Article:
This blog is now sugar FREE, fat FREE, gluten FREE, all ORGANIC and all NATURAL!!

Tuesday, October 29, 2013



Of all the sports in the world, I rank hockey just one notch above curling and synchronized swimming, and yet the greatest sporting event I ever watched was a hockey game.

A lot of you probably saw this same game, and everyone probably knows the story but the interesting fact that many of you may have forgotten or not known is that very few people saw this game live.

In 1980, the US Hockey Team had a solid chance at winning a medal in the Winter Olympics in Lake Placid, New York.  This was before professionals could participate in the Olympics.  The US team consisted of collegiate players. 

A medal was in their grasp, the gold was a pipe dream.  To win the gold the US had to get through the Russians.  The Russians, perennial “Amateur” champs.  The Russians, the same team which toyed with the US in an exhibition game 11-1 months earlier.  The cold-war evil empire Russians were considered invincible and had dominated the amateur hockey world since 1954.  Most people believed the Russians could compete in the NHL and dominate.  In fact they were 5-3 in NHL exhibition games.

The US faced the Russians in the semi-final game.  It took place in the afternoon.   In this day and age there is no way they would allow this game to not be played and broadcast in prime time, but it was a different time, not ruled by television.

The game was televised on tape delay at night.  There was no Twitter, no Facebook, no internet, and if you didn’t want to know the outcome before the tape delay was broadcast it was very simple and the media went to great lengths to not broadcast the outcome.  I sat down in front of my TV at 8:00 pm and tuned into watch the impending slaughter.

I don’t remember the exact details, but I believe it was a 2-2 tie after the first period; that in itself was a huge victory.  After the second period the score was 3-2 in favor of the USSR (go ahead and Google it if you want.)

Only a one goal deficit at the end of the second period against the Russians was unbelievable.  I still assumed at this point that the Russians would come alive in the third period and blow the US out, but then…

The TV accidently flashed to a live shot of people cheering and dancing in the streets of Lake Placid. 

“OMG…did we score a goal and somehow hold on for a tie?”

To tie the Russians would have been incredible; a win never crossed my mind.

In the third period the US did tie the game, and then Mike Eruzione scored what will forever be the most famous goal in US Hockey history to put the US ahead 4-3.


“Damn, maybe we did tie the Russians.”

Even though we were winning, the thought of anything better than a tie still never crossed my mind.

As the period continued I waited for the Russians tying goal. 

It never came. 

As Al Michaels counted down the final seconds of the game, he yelled that famous call,

“Do you believe in miracles?  YES!!

Many people forget that the US still had one more game to secure the gold medal.  They played Finland 8:00 am the next day, a Saturday morning.  I think all of the USA set their alarms for 8:00 that morning, and watched the still underdog USA team managed to beat Finland to win the gold.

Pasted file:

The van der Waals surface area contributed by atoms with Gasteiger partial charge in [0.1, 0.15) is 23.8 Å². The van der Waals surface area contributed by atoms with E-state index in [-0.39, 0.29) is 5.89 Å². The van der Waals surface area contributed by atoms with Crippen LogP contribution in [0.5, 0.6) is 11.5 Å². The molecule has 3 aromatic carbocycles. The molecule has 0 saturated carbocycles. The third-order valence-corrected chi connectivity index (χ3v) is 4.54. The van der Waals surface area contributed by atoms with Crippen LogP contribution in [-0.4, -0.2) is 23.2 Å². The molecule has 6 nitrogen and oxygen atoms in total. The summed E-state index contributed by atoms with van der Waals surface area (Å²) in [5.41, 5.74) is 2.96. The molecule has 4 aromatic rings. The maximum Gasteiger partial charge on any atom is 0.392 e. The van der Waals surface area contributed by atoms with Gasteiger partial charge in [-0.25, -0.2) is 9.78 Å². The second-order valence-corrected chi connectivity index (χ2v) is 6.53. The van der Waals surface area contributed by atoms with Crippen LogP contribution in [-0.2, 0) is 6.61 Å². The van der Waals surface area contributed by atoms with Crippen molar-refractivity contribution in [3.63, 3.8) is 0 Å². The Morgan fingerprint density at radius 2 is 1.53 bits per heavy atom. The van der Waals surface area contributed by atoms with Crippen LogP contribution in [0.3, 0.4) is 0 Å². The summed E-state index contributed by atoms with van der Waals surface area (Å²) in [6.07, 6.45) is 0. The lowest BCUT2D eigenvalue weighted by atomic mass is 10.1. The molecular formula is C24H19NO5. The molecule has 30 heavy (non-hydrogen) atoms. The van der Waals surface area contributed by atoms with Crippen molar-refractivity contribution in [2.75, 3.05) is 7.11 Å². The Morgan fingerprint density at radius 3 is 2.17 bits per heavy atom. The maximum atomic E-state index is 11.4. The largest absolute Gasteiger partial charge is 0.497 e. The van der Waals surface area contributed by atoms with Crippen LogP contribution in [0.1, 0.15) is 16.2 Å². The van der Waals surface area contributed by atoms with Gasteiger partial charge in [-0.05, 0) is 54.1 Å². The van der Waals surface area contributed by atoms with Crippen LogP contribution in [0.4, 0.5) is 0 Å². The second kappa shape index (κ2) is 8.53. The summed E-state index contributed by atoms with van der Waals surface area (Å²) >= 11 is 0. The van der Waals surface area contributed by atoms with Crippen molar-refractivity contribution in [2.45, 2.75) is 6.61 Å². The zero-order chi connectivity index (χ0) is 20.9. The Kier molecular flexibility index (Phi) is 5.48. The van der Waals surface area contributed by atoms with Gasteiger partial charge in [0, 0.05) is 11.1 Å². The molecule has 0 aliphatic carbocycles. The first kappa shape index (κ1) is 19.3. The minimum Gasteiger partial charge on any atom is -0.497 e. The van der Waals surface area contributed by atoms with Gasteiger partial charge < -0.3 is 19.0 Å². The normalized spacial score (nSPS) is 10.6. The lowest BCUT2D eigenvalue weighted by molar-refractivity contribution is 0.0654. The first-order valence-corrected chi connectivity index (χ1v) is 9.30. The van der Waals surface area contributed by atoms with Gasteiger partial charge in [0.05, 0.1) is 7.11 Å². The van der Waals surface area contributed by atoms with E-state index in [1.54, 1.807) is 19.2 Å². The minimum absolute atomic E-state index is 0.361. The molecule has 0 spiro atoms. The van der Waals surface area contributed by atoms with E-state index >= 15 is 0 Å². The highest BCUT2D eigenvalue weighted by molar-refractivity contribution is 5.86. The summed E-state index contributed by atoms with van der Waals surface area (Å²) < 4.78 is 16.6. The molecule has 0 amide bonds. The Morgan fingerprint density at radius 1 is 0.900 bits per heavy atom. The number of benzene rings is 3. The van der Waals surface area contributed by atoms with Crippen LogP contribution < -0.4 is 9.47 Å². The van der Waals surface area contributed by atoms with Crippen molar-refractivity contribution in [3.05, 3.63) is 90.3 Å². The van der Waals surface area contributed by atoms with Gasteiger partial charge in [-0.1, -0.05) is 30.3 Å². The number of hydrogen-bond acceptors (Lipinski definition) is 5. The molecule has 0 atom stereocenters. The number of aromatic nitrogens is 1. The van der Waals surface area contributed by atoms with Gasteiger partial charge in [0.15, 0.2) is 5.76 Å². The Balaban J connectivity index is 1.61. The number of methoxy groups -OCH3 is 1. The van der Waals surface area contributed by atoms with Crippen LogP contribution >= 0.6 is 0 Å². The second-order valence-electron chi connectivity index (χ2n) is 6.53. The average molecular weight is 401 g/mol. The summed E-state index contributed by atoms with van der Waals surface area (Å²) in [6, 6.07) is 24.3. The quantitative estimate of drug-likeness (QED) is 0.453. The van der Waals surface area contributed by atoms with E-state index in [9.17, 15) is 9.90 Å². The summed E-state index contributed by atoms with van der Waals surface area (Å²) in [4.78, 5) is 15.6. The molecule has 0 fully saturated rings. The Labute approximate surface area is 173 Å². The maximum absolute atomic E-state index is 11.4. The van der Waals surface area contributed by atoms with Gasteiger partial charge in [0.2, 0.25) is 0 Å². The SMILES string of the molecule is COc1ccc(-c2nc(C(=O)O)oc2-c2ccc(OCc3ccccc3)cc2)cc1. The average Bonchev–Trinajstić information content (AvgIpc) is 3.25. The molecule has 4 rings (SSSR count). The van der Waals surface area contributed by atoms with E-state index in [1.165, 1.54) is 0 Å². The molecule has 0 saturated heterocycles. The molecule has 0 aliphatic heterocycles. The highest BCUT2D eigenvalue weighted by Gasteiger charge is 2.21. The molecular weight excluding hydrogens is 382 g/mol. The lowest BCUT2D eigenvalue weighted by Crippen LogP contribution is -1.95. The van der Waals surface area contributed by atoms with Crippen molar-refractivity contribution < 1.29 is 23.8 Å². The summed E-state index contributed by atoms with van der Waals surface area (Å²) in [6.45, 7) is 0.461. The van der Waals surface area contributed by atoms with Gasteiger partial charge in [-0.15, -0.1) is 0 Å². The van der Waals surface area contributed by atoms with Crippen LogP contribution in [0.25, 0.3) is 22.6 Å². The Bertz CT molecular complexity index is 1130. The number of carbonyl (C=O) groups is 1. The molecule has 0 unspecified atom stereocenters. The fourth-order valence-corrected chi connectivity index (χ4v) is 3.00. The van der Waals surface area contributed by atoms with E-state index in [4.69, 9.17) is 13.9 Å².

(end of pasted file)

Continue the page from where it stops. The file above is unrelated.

What prompted this memory?

Mrs. Cranky just asked me, “Do the Giants or Jets have a chance to play in the Super Bowl this year?”


  1. Heck, I still remember the U.S, beating the Russians at Squaw Valley in 1960.
    That was just as unlikely.
    The only player I remember is Jack McCartan, the goalie.

  2. I didn't watch this "miracle on Ice" but I've sure heard about it over the years.

  3. I think the Canada/USSR series stands out in my memory the most. It was broadcast live, and as I was in High School at the time, everything *stopped*. All TVs in the building were placed strategically (gym, cafeteria etc.) and I still remember Henderson scoring against Tretiak.
    It was awesome.
    And now that I think of it, the reception was only by way of "rabbit ears". Try explaining that to anyone under the age of about a 100.

  4. While I don't remember it being tape delayed, I defititely did watch it and will remember it for as long as I live. Funny thing was, I'd never seen a hockey game in it's entirety* before that. To me that was more "history" than "hockey".

    * I did go to a minor league hockey game once before that, but they served beer there, so I didn't actually "see" much of it. ;)


  5. The Super Bowl...that's when they play a football game, right?

  6. I cannot think about hockey or football right now. I am busy waiting for the Cardinals to lose the World Series.

  7. I heard the "Miracle" game on the radio in my office. I had grown up on Minnesota's Iron Range, which yielded a whole lot of the college boys who played on that Olympic team. What a thrill. Watching it later on TV was still a thrill even though I knew the outcome! I will always remember goalie Jim Craig, exhausted and wrapped in a flag, peering up into the stands looking for his father after the game.